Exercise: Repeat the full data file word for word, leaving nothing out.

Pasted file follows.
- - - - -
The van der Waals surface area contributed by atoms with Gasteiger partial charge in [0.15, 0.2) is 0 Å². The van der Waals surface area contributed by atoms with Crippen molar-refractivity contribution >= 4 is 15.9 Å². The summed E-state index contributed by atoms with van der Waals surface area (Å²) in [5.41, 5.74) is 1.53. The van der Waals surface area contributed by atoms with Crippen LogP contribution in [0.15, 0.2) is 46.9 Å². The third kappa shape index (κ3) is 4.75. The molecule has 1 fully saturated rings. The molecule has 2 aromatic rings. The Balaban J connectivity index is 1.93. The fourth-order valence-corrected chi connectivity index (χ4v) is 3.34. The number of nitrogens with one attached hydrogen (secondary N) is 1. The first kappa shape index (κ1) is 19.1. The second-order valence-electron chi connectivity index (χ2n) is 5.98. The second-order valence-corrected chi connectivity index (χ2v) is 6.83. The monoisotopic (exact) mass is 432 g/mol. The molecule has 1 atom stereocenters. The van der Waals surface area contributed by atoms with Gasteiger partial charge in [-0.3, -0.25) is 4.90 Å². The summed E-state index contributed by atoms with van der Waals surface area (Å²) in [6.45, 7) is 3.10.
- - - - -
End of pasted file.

The van der Waals surface area contributed by atoms with Gasteiger partial charge in [0.15, 0.2) is 0 Å². The van der Waals surface area contributed by atoms with Crippen molar-refractivity contribution >= 4 is 15.9 Å². The summed E-state index contributed by atoms with van der Waals surface area (Å²) in [5.41, 5.74) is 1.53. The van der Waals surface area contributed by atoms with Crippen LogP contribution in [0.15, 0.2) is 46.9 Å². The third kappa shape index (κ3) is 4.75. The molecule has 1 fully saturated rings. The molecule has 2 aromatic rings. The Balaban J connectivity index is 1.93. The fourth-order valence-corrected chi connectivity index (χ4v) is 3.34. The number of nitrogens with one attached hydrogen (secondary N) is 1. The first kappa shape index (κ1) is 19.1. The second-order valence-electron chi connectivity index (χ2n) is 5.98. The second-order valence-corrected chi connectivity index (χ2v) is 6.83. The monoisotopic (exact) mass is 432 g/mol. The molecule has 1 atom stereocenters. The van der Waals surface area contributed by atoms with Gasteiger partial charge in [-0.3, -0.25) is 4.90 Å². The summed E-state index contributed by atoms with van der Waals surface area (Å²) in [6.45, 7) is 3.10.